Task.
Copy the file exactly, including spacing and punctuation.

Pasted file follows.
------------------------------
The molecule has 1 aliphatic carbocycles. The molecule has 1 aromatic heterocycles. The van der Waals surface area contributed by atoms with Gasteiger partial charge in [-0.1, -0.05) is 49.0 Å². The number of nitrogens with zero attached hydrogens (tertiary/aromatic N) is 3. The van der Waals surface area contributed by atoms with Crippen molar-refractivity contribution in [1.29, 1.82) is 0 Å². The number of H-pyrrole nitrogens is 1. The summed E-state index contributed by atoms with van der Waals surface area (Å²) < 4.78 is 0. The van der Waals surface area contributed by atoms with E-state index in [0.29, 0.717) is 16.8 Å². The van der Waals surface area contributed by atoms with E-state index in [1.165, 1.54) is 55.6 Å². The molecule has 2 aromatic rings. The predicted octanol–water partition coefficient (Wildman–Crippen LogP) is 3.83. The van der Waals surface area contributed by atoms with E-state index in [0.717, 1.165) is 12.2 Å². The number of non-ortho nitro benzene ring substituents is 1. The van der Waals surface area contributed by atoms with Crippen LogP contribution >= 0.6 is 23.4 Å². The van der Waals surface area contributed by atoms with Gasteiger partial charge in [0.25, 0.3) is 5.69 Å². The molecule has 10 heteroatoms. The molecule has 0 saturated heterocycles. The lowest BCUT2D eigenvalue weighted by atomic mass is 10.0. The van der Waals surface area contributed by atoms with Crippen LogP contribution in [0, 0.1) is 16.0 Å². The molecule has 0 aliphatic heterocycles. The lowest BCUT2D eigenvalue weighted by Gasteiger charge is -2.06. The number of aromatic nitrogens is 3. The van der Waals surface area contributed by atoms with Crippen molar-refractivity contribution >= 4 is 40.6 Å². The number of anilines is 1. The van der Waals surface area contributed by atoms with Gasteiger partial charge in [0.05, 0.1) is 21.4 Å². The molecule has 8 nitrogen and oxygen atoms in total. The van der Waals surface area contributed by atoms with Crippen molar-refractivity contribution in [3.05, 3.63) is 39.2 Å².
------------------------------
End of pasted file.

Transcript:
The molecule has 1 aliphatic carbocycles. The molecule has 1 aromatic heterocycles. The van der Waals surface area contributed by atoms with Gasteiger partial charge in [-0.1, -0.05) is 49.0 Å². The number of nitrogens with zero attached hydrogens (tertiary/aromatic N) is 3. The van der Waals surface area contributed by atoms with Crippen molar-refractivity contribution in [1.29, 1.82) is 0 Å². The number of H-pyrrole nitrogens is 1. The summed E-state index contributed by atoms with van der Waals surface area (Å²) < 4.78 is 0. The van der Waals surface area contributed by atoms with E-state index in [0.29, 0.717) is 16.8 Å². The van der Waals surface area contributed by atoms with E-state index in [1.165, 1.54) is 55.6 Å². The molecule has 2 aromatic rings. The predicted octanol–water partition coefficient (Wildman–Crippen LogP) is 3.83. The van der Waals surface area contributed by atoms with E-state index in [0.717, 1.165) is 12.2 Å². The number of non-ortho nitro benzene ring substituents is 1. The van der Waals surface area contributed by atoms with Crippen LogP contribution >= 0.6 is 23.4 Å². The van der Waals surface area contributed by atoms with Gasteiger partial charge in [0.25, 0.3) is 5.69 Å². The molecule has 10 heteroatoms. The molecule has 0 saturated heterocycles. The lowest BCUT2D eigenvalue weighted by atomic mass is 10.0. The van der Waals surface area contributed by atoms with Crippen LogP contribution in [0, 0.1) is 16.0 Å². The molecule has 0 aliphatic heterocycles. The lowest BCUT2D eigenvalue weighted by Gasteiger charge is -2.06. The number of aromatic nitrogens is 3. The van der Waals surface area contributed by atoms with Crippen molar-refractivity contribution >= 4 is 40.6 Å². The number of anilines is 1. The van der Waals surface area contributed by atoms with Gasteiger partial charge in [0.05, 0.1) is 21.4 Å². The molecule has 8 nitrogen and oxygen atoms in total. The van der Waals surface area contributed by atoms with Crippen molar-refractivity contribution in [3.05, 3.63) is 39.2 Å².